Paul Lewthwaite

Artist Statement

Paul Lewthwaite

Sculpture seems to offer absolutes. An object exists in the real world. It can be held or walked around and occupies space. The realness of sculpture, however, is an illusion. It has a form, with surface and substance and colour, but it is also, in essence, something else.


My work is the result of an exploration within the threshold between two conditions; Presence and Transcendence.


The attempt to produce a searching, meaningful proposition is always anchored by the physical. In this manner, it is the actual framework of making which grounds transformation. Simultaneously, however, the object as art-form attempts to present something of the sacred, intangible, non-physical.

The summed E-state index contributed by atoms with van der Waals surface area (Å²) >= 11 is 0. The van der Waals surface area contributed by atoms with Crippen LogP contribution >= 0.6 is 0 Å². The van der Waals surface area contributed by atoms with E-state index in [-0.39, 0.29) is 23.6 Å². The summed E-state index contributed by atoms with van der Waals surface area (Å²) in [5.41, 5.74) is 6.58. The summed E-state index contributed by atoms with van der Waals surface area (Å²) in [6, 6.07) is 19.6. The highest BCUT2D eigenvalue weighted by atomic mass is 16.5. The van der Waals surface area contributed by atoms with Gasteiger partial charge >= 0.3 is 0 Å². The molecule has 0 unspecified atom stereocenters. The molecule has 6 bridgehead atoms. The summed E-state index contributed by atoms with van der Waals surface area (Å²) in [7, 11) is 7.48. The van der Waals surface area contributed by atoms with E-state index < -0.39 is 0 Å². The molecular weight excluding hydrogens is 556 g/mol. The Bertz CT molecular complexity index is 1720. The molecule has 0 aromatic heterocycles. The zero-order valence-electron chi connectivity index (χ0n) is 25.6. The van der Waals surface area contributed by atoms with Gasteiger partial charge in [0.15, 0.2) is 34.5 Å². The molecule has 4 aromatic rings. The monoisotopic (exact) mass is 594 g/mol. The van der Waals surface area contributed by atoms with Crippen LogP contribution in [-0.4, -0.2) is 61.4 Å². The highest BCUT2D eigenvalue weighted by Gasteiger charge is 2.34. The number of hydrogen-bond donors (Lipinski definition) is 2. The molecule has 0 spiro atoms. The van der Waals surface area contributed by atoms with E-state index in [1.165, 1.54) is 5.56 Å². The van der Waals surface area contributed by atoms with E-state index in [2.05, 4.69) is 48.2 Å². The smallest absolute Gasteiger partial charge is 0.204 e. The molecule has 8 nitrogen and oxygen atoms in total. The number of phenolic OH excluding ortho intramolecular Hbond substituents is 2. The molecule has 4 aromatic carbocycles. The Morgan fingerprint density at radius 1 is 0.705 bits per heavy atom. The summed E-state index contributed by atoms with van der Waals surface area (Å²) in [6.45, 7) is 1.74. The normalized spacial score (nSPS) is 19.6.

The Palmesel

Image of 15th century Palmesel, from Franconia, Germany. © Metropolitan Museum of Art.


The Palmesel, German for Palm Donkey, is a half-sized figure of Christ on an ass, mounted on a wheeled platform. In the Middle Ages, the Palmesel was an important part of Palm Sunday processions throughout many German speaking regions.


For me, the Palmesel symbolises a truth about sculpture. The maker strives to reproduce Christ's entry into Jerusalem, by carving, constructing and painting. A vision of religious contemplation is produced, moving through crowds and pulled by worshippers. However, the act of making this illusion, and the mechanism used, ensures that the sculpture is always earthed. It is an object on a trolley, after all.


Paul Lewthwaite, 2014.